TY - GEN

T1 - The Aquarium Keeper's problem

AU - Czyzowicz, Jurek

AU - Egyed, Peter

AU - Everett, Hazel

AU - Rappaport, David

AU - Shermer, Thomas

AU - Souvaine, Diane

AU - Toussaint, Godfried

AU - Urrutia, Jorge

N1 - Funding Information:
Although variously attributed to Fagnano [11] and Steiner [5] ,[9] ,[15] ,[14], many sources insist that, over one hundred years ago, Schwarz not only solved the problem of computing the minimum perimeter triangle with one vertex on each edge of a given triangle but that he also posed the problem [4] ,[8] ,[12] ,[13]. In any case, there is consensus that Schwarz used the reelection principle to show that the foot points of the altitudes of an acute triangle are the vertices of the minimum inscribed polygon. For obtuse triangles, the minimum perimeter inscribed triangle is realized by twice the shortest altitude, i.e. it is degenerate with two vertices coinciding with the obtuse vertex of the input triangle. The earliest problem solved with the reflection principle was even simpler than the triangle: given a line and two points on one side of it, find the shortest path between the two points via the line. This problem was solved by *Pm-t of the work was carried out when the authom were participants of the Workshop on Illuminating Sets at the Bellairs Research Institute of McGill University. tDepartment d’Inforrnzkique, Universit6 du Quebech Hull, Hull, Quebec, CANADA. $s&ool of Computer Science, McGill University, Montreal, Quebec, CANADA H3S 2A7. $D~pw@ent of computing and Information Science, Queen’s University, Kingston, Ontario, CANADA K7L 3N6. 11S&X-J of Computing Science, Simon Fraser University, Burn-aby, British Col-bi., CANADA V5A 1S6. IIDepartment of Computer Science, Rutgers University, New Brunswick, New Jersey, USA 08903. Supported in part by NSF Grant CCR-8S-03549. **Department of Computer Science, University of Ottawa, Ottawa, Ontario, CANADA KIN 6N5.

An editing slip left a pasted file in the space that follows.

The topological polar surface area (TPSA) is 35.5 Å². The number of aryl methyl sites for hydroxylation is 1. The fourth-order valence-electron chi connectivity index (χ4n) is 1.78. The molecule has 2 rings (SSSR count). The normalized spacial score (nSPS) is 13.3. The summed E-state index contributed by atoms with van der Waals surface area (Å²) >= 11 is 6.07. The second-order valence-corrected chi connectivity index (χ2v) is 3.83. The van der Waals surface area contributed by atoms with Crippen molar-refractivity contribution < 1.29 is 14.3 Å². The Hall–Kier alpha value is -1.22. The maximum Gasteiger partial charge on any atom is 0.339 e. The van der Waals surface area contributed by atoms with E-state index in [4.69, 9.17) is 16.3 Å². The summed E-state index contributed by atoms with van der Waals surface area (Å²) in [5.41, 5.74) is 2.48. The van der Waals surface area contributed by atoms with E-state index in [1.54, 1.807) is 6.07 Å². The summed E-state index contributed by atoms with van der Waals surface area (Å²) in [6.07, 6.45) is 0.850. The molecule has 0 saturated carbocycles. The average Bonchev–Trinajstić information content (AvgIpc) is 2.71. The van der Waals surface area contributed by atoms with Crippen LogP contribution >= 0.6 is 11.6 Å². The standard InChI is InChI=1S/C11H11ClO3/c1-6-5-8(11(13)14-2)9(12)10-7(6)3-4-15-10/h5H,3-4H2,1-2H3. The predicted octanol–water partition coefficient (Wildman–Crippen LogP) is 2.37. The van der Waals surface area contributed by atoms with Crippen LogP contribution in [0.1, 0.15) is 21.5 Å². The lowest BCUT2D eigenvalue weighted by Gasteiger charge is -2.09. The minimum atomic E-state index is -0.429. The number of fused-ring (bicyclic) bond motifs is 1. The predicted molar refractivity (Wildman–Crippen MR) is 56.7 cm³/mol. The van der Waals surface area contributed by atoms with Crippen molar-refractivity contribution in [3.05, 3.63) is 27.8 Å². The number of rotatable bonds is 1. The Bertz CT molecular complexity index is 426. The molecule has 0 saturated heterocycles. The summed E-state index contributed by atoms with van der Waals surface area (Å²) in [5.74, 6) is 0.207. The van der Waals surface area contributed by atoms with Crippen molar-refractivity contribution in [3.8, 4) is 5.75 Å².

PY - 1991/3/1

Y1 - 1991/3/1

N2 - We solve the problem of computing the shortest closed path inside a given polygon which visits every edge at least once (Aquarium Keeper's Tour). For convex polygons, we present a linear-time algorithm which uses the reflection principle and shortest-path maps. We then generalize that method by using relative convex hulls to provide a linear algorithm for polygons which are not convex.

AB - We solve the problem of computing the shortest closed path inside a given polygon which visits every edge at least once (Aquarium Keeper's Tour). For convex polygons, we present a linear-time algorithm which uses the reflection principle and shortest-path maps. We then generalize that method by using relative convex hulls to provide a linear algorithm for polygons which are not convex.

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M3 - Conference contribution

AN - SCOPUS:85032002331

SN - 0897913760

T3 - Proceedings of the Annual ACM-SIAM Symposium on Discrete Algorithms

SP - 459

EP - 464

BT - Proceedings of the 2nd Annual ACM-SIAM Symposium on Discrete Algorithms, SODA 1991

PB - Association for Computing Machinery

T2 - 2nd Annual ACM-SIAM Symposium on Discrete Algorithms, SODA 1991

Y2 - 28 January 1991 through 30 January 1991

ER -